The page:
1. Destructive characters can be interesting, and even sometimes they can even be fun to write. But there has to be a sense of growth, a sense of trying to be better, even if they are abysmal creatures in all senses. It doesn’t sound like Howard is trying to be better in any sense. He’s nasty and he’s proud of it. So, yea… icky trigger.

        1. Yup – Howard isn’t only proud of his nastiness, he’s actively trying to be nastier. It’s his one real skill, as he sees it.

          Gladys has this observation:

          Howard didn’t want others to be happy, unless there was something he could gain from it.

          It reminds me of some people I’ve encountered in my life.

          Howard is not at all fun to write. But he is – ummmm – interesting, in the way of a sociopath, or a disaster – I keep wanting to study him, examine him, so I can learn the scope of the danger he poses.

          But I’m really looking at something else, something deeper and more a part of my own history, if indirectly, but a part that directly affected me…

          If there were fewer Howards in the world, my life would have been better…

          Many, many people’s would have been.

          It is a little scary, and more than a little disturbing, how easily I can slide into his slimy skin…

          But certainly not fun. I’m just mentally gritting my teeth, and planning to get through his particularly awful scenes (two-three left, after this one, I think) as quickly as I can. After I get my ROW80 and two Monday posts up, I can focus on it for Tuesday, now that the reports are done…

          Deep breaths, and happiness that there are some scenes in Gladys’s and Airusu’s POVs scattered between….he’s had 3 of the last five scenes, and that’s rather a lot of real estate in my head!

          1. I think you described it perfectly, Shan, when you called it scary and more than a little disturbing to realize how easily we can slide into those dark places. That’s why so many modern shows deal with such characters these days… we’re trying to understand this side of ourselves.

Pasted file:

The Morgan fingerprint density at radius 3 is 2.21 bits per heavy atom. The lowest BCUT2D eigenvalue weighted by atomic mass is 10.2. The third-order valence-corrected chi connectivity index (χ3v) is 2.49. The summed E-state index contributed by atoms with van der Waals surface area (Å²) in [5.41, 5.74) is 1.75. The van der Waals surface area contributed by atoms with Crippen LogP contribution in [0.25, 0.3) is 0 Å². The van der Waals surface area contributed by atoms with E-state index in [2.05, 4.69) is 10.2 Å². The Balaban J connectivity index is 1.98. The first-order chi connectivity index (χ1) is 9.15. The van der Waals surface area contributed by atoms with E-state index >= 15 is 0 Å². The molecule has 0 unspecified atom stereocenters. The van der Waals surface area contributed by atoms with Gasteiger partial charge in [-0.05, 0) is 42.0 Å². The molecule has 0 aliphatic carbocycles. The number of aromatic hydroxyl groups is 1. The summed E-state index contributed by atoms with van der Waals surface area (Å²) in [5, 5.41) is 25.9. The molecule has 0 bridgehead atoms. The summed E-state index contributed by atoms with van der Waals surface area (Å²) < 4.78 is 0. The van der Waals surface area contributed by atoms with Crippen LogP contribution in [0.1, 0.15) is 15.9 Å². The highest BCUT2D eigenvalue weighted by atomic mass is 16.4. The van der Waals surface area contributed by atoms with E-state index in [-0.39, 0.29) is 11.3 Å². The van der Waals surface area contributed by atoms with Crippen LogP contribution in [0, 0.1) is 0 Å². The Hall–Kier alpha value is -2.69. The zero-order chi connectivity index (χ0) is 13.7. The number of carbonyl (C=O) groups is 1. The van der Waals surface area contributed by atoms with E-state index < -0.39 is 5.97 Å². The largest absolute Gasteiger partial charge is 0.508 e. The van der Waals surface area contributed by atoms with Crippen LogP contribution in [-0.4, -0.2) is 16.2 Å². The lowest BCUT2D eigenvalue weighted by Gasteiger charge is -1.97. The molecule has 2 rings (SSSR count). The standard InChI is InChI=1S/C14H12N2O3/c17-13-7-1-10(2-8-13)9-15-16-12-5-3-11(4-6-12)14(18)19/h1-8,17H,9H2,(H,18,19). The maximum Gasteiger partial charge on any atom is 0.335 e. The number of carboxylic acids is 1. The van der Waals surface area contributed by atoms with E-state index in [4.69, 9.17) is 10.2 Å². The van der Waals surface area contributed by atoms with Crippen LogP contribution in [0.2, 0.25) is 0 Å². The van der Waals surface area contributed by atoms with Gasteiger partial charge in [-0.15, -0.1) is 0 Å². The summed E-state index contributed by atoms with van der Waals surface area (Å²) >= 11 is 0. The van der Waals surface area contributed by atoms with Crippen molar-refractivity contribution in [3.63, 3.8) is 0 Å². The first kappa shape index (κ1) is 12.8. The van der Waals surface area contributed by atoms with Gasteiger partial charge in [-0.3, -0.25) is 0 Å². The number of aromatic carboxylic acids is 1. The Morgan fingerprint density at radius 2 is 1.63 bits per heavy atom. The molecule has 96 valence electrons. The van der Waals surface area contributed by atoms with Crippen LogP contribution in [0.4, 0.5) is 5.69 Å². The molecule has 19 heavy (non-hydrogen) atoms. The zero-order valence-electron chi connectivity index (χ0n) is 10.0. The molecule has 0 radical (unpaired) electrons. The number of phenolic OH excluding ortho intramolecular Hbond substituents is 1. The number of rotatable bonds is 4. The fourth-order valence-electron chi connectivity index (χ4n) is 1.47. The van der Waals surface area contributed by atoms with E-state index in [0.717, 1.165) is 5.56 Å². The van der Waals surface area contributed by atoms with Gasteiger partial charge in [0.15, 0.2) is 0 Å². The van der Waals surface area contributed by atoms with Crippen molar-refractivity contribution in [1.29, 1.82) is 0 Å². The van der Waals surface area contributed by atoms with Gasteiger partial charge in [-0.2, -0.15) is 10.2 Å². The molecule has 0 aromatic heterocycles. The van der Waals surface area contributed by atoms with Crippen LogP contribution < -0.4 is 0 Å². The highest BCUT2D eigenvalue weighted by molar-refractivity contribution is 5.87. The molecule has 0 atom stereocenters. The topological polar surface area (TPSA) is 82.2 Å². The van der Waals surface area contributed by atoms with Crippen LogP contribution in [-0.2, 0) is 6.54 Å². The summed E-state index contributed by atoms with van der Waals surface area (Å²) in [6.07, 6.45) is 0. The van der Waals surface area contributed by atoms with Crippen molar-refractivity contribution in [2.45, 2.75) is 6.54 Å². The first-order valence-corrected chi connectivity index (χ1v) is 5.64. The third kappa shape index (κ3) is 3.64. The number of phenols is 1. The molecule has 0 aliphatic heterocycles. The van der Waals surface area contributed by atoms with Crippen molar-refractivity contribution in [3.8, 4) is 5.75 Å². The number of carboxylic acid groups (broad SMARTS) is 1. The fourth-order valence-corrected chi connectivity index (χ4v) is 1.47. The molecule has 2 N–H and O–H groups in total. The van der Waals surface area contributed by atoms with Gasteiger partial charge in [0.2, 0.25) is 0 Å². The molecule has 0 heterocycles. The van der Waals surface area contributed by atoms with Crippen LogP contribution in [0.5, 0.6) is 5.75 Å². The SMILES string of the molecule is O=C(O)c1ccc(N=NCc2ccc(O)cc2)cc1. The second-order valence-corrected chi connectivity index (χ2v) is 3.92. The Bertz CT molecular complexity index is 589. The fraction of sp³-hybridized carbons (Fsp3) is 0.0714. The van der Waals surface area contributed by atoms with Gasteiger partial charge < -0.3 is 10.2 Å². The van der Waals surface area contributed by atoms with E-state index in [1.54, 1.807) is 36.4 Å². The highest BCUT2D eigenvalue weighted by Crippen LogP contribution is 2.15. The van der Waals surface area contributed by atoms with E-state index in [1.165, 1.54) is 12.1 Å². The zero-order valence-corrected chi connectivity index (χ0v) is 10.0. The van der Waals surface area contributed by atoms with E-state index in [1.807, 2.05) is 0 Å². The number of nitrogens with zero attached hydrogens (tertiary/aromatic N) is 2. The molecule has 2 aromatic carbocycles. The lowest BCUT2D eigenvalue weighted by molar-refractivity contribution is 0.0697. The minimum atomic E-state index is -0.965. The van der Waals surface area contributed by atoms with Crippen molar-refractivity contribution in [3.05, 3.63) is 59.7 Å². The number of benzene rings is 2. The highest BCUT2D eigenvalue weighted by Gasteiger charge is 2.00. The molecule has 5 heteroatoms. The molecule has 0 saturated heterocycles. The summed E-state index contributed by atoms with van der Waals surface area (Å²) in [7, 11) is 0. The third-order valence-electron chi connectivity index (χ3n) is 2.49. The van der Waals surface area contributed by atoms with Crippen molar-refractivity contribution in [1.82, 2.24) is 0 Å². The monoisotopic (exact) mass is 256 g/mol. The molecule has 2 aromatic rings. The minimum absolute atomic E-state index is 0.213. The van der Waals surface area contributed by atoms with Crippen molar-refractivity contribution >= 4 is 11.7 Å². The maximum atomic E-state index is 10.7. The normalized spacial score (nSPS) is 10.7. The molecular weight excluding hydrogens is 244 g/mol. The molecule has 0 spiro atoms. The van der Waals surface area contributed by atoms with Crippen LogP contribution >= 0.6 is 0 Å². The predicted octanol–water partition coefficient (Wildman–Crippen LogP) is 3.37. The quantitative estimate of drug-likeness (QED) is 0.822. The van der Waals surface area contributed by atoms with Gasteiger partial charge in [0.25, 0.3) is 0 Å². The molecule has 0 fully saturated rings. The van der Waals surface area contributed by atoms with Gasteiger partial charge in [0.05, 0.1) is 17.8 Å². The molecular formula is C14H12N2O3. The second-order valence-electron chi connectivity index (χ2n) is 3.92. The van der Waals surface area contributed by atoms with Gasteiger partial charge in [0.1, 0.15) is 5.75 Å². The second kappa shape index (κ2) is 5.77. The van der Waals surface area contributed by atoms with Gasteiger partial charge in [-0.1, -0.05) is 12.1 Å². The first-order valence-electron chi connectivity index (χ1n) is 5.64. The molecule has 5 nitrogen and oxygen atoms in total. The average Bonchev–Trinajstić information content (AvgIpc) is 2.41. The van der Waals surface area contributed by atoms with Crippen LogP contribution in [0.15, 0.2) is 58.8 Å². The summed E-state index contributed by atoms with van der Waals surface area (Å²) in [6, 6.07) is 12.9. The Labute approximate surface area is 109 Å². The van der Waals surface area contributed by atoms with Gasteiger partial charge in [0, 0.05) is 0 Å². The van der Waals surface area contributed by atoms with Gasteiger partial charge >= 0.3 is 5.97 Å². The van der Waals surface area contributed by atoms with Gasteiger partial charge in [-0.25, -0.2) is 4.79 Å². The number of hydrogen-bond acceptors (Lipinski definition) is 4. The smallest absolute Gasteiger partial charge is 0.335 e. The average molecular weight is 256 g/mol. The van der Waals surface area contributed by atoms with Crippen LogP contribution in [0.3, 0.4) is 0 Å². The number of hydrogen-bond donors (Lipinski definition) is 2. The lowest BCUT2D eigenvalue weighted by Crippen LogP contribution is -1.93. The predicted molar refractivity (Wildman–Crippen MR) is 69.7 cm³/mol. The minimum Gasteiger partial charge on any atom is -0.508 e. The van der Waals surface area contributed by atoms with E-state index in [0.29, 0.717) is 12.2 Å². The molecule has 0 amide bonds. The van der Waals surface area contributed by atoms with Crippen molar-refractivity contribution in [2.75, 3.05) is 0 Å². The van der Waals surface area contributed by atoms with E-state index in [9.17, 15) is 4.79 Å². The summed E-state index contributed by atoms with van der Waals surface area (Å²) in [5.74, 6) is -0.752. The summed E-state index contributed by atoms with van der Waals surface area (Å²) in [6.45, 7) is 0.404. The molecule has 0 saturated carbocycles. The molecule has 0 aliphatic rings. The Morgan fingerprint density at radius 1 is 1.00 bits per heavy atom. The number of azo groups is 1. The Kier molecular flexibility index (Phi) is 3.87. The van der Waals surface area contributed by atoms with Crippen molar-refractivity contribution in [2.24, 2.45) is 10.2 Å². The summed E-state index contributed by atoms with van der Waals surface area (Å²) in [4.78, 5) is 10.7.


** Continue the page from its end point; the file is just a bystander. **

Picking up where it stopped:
2. Am I correct in assuming Still Unnamed is a placeholder till you figure out the name of that place? I’ve sometimes marked the as-yet-undecided name of a future character with an X, when I’m making up the list of characters for one of my Russian historicals.

    I can relate to the pottery shop girl’s love for old films. I’m in a minority of people my age or younger who’s so passionate about silent and early sound film, so much so I don’t even know a lot of modern actors and films who are supposed to be so well-known.

    1. Still Unnamed started out as a placeholder, because I like to have fun with them. But the reason I couldn’t figure out what to name it is the same reason the proprietor can’t – what do you name a shop on a hospice island?

      So she names it Still Nameless, officially. It does get a name, a little further on, but, at this point, it’s, well, Still Nameless.

      Her passion for these old things may be part of why she’s in love with a man in his sixties….

      We love what we love, and it both describes and makes us who we are. I’m fascinated by those images, but I’ve never yet delved those old movies as deeply as I might like…maybe someday…